Experiments were conducted in a specialized wind tunnel located at the USDA Forest Service Pacific Southwest Research Station fire laboratory in Riverside, California. The wind tunnel study area was composed of two distinct fuel beds representing the dead fuel surface layer and the live fuel crown layer. The surface fuel layer was constructed on the wind tunnel floor and a platform mounted on the top of the tunnel frame contained the crown fuel bed (see Figure 1). Aspen (Populus tremuloides Michx.) excelsior (shredded wood) served as the surface fuel; crown fuels consisted of chamise (Adenostoma fasciculatum Hook & Arn.) branches and foliage harvested locally. Custom instrumentation was developed to measure mass loss from the crown fuel layer; full details of this system can be found in Cobian-Iñiguez et al. (2017). Surface fuel mass loss was measured using an electronic scale placed under a portion of the excelsior fuel bed. Fires were started by igniting the surface fuel bed (excelsior) using a butane torch and ethyl alcohol as lighter fluid. Wind was activated simultaneously with surface fuel bed ignition. Once ignited, the excelsior fuel bed developed a flame and the fire spread. The surface fire spread under the crown fuel thus preheating it to the point of ignition, at this point the fire transitioned to the crown fuel layer. Thereafter, a flame developed in the crown fuel layer and the fire in the crown fuel layer was allowed to spread until extinction.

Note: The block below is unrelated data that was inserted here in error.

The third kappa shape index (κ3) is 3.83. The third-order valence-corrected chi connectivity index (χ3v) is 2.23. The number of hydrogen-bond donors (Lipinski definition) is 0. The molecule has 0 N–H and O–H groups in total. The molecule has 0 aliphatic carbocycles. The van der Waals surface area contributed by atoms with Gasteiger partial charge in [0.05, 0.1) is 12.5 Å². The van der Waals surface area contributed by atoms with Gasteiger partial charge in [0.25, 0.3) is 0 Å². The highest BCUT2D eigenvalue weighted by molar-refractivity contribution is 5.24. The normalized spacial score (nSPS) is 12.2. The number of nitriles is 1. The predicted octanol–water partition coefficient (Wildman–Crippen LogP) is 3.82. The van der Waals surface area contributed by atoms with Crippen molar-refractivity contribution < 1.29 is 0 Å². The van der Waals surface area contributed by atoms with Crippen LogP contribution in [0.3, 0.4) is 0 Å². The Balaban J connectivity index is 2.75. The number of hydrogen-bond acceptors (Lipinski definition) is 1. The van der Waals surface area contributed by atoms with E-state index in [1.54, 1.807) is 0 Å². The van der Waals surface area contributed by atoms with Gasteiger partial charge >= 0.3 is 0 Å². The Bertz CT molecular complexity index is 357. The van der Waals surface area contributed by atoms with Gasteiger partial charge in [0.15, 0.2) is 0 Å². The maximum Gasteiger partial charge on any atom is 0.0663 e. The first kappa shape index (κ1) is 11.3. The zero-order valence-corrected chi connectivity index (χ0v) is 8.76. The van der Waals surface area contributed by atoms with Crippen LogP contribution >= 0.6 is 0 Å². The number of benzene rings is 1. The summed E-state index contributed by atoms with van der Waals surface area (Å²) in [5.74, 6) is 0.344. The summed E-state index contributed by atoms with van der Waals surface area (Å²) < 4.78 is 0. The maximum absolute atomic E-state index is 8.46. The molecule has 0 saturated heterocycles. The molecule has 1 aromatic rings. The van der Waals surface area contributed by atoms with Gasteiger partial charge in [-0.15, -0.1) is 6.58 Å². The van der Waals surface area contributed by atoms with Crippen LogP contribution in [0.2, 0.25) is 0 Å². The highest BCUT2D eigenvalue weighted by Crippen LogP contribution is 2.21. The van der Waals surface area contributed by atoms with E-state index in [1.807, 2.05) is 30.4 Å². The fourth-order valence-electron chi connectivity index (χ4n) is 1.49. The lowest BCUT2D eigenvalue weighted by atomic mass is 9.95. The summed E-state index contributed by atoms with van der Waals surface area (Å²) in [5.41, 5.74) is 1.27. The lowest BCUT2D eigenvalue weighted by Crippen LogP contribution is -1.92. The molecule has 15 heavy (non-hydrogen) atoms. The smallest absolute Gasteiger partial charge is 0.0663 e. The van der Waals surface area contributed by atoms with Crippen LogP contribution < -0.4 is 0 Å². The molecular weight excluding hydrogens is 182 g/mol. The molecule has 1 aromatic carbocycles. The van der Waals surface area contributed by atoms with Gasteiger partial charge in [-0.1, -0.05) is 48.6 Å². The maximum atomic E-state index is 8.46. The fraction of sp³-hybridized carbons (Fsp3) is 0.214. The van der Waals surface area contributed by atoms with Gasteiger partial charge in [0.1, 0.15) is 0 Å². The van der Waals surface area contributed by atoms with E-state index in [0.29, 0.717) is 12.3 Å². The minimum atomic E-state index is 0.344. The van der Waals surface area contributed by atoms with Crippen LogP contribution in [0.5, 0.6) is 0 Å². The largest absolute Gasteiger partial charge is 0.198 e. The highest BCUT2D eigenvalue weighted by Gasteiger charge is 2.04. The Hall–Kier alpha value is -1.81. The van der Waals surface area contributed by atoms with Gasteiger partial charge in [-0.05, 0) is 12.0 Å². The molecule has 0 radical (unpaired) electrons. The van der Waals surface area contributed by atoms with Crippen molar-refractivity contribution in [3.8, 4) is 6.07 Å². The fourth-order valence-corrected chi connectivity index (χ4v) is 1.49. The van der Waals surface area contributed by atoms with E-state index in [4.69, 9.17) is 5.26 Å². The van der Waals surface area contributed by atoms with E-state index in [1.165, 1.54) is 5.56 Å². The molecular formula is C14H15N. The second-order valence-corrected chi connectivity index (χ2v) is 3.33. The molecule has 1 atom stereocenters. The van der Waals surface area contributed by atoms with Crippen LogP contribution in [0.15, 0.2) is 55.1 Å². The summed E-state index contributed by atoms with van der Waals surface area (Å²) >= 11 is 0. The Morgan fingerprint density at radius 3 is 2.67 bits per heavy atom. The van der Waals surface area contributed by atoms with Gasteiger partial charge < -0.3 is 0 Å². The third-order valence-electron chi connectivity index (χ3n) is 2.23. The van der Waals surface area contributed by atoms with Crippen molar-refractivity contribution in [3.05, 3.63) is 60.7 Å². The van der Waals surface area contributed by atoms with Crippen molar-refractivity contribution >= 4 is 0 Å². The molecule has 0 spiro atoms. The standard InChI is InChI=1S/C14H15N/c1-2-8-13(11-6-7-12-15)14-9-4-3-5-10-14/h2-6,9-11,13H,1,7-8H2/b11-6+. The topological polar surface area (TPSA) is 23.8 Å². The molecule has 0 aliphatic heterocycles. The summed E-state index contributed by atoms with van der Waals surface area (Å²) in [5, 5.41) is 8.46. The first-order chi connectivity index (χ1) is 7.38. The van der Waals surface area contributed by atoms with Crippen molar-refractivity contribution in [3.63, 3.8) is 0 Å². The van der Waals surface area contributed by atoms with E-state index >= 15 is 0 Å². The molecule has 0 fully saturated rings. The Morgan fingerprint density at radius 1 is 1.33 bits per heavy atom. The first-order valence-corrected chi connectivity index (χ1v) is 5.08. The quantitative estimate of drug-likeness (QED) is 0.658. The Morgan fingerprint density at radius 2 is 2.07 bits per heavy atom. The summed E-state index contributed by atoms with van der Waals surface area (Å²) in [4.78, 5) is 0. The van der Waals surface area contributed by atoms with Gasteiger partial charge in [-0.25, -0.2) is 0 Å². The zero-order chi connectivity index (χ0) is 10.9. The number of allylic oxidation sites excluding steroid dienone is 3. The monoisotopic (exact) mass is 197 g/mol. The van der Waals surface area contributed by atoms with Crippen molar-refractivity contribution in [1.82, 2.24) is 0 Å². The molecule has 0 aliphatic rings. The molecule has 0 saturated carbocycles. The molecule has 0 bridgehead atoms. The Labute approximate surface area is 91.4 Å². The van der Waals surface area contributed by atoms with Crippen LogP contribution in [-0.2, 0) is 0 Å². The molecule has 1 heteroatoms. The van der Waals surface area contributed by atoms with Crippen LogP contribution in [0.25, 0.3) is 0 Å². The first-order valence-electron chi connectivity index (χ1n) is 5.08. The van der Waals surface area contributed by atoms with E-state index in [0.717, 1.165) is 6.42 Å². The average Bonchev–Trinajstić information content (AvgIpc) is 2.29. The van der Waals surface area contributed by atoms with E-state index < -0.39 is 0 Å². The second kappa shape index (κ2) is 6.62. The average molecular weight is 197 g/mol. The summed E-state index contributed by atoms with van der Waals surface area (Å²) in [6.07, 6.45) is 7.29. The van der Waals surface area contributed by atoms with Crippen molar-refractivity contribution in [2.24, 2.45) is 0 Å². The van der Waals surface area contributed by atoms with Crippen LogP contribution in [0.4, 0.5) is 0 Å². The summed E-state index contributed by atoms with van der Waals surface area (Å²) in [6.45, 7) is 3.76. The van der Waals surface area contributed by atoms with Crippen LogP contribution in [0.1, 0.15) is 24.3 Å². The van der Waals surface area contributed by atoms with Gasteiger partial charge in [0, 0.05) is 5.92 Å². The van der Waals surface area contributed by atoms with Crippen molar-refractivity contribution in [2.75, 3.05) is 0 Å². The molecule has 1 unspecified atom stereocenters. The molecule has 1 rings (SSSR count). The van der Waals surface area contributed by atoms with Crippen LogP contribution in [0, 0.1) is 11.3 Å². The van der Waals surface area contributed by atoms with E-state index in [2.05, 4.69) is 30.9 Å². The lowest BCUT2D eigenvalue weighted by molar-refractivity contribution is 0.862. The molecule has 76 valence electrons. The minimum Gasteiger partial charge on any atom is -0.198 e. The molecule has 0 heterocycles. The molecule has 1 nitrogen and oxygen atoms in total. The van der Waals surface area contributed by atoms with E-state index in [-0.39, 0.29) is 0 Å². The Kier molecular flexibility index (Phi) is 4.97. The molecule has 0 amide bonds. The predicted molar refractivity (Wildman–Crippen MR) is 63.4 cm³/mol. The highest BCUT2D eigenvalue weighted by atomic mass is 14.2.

Figure 1. Photograph with wind tunnel configuration with crown base height (CBH), flame height (H) and experimental configuration labels (top). Schematic of wind tunnel with major dimensions labeled (bottom).
Before explaining the properties that were measured using the image processing techniques here, it is necessary to note some basics of flame geometry. In microgravity, experiments have shown and demonstrated that a laminar diffusive flame has a spherical shape. When gravity is applied, a good approximation is to assume that gravity forces will stretch the spherical shape of the flame like a candle and the resulting shape will be an ellipsoidal. Following the same logic, when analyzing the shape of a turbulent diffusive flame, an ellipsoidal (in the case of 2D projection, an ellipse) can be used as a reference for flame characteristics such as flame length and flame tilt.